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National Insurance Contributions and Tax on Dividends increasing to raise £36 billion to reform NHS and Social Care

National Insurance Contributions and Tax on Dividends increasing to raise £36 billion to reform NHS and Social Care

This week the Prime Minister set out new plans to reform the NHS and the wider Health and Social Care in the UK, looking at providing a less fragmented and cohesive system overall.

Our tax partner Suzy Harris-Milnes takes a look at the context of the government’s new plans and explains more about the increases in national insurance and tax.

Increasing National Insurance and Tax on Dividends
The government has decided to raise revenue through 2 means; a new, UK-wide 1.25 percentage point increase to National Insurance Contributions (NIC) and an increase in the tax individuals will pay on dividends.

NIC
This increase will see a temporary rise in NIC from 6 April 2022 for employers, employees and the self-employed, but it’s not going away.

From 6 April 2023, this levy will become segregated from NIC (which will return to their current rates) and will also then apply to individuals working above State Pension age – a further change to the current system.  

This means that from 6 April 2022 – 5 April 2023, the headline NIC rates will change as follows;

  • Employees 12%/2% to 13.25%/3.25%
  • Employers 13.8% to 15.05%
  • Self-employed 9%/2% to 10.25%/3.25%

Class 2 and 3 NIC are not affected.

Exemptions
However, there will be exemptions from the increase for:

  • anyone earning less than the primary thresholds limit of £9,568,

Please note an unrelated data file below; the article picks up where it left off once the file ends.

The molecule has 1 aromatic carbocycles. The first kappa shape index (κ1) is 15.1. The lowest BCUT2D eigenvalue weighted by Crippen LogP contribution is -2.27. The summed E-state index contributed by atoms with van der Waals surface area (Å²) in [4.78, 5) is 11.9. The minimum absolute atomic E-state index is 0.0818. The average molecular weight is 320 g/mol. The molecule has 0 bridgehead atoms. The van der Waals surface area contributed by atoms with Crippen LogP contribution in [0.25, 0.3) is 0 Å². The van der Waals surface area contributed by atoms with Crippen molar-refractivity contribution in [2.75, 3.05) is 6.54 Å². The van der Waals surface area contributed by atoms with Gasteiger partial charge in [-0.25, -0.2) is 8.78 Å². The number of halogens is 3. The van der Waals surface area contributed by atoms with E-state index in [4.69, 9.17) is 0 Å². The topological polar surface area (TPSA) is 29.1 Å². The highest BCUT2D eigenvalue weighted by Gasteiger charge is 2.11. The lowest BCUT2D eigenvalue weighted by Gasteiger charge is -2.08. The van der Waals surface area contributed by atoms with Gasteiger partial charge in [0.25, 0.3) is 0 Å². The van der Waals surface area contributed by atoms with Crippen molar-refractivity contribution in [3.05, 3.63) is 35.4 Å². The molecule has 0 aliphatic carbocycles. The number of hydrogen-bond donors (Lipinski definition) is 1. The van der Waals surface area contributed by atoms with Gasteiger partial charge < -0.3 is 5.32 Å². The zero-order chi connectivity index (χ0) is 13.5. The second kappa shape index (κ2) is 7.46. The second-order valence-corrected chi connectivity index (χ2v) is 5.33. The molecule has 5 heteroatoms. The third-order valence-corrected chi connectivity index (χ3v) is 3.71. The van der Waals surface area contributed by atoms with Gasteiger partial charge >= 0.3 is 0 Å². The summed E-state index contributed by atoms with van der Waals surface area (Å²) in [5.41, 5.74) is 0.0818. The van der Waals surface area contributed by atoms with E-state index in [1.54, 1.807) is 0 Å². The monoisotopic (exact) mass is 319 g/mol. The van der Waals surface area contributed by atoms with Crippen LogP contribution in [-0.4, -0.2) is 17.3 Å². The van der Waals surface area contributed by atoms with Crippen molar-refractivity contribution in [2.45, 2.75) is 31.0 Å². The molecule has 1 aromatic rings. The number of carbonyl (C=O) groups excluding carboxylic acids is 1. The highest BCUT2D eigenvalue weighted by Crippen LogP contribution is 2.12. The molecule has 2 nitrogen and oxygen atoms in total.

• small businesses that benefit from the Employment Allowance, which discounts their NIC bills by up to £4,000,
  • employers that receive existing NIC relief to support the employment of apprentices under the age of 25, all people under the age of 21, and veterans (with no more than £50,270 gross earnings) as well as employers in Freeports (with no more than £25,000 gross earnings).

Tax on Dividends
Dividend tax rates are also increasing by 1.25 percentage points to help fund health and social care. This means that anyone receiving dividend income above the current £2,000 tax-free dividend annual allowance will be taxed on dividends at:

  • 8.75% (currently 7.5%) if they are basic rate taxpayers, 
  • 33.75% (currently 32.5%) if they are higher rate taxpayers and
  • 39.35% (currently 38.1%) if they are additional rate taxpayers.

A further increase…one thing that wasn’t mentioned was that, as a result of the changes to the dividend tax rate, the tax rate, known as “Section 455”, will also increase from 32.5% to 33.75%. This is the tax that companies pay on certain loans to Directors and employees.

Although this tax is temporary and is repayable when loans are repaid or written off, companies will have to be aware of the increase and manage cash flow accordingly.

How much will people be expected to pay towards their care costs?
In addition to the increases announced, the government also announced measures to help protect people’s wealth from care costs, which can be a real concern for families.

Going forward, no one in England will have to pay more than £86,000 in care costs over the course of their lifetime regardless of where they live, their age, their condition or their earnings. The state will also cover care costs for anyone with assets under £20,000, and anyone with assets between £20,000 and £100,000 will receive a means-tested mixture of state support and their own contribution to their care. The current system means no help for those needing care until their assets diminish to a level of £23,250, meaning many have to sell their family home to support the costs. Although this is a welcome change, it may not go far enough to ease the worry that some have over funding care costs and losing their family home.

If you would like to find out how these changes will affect you and your business, contact me today!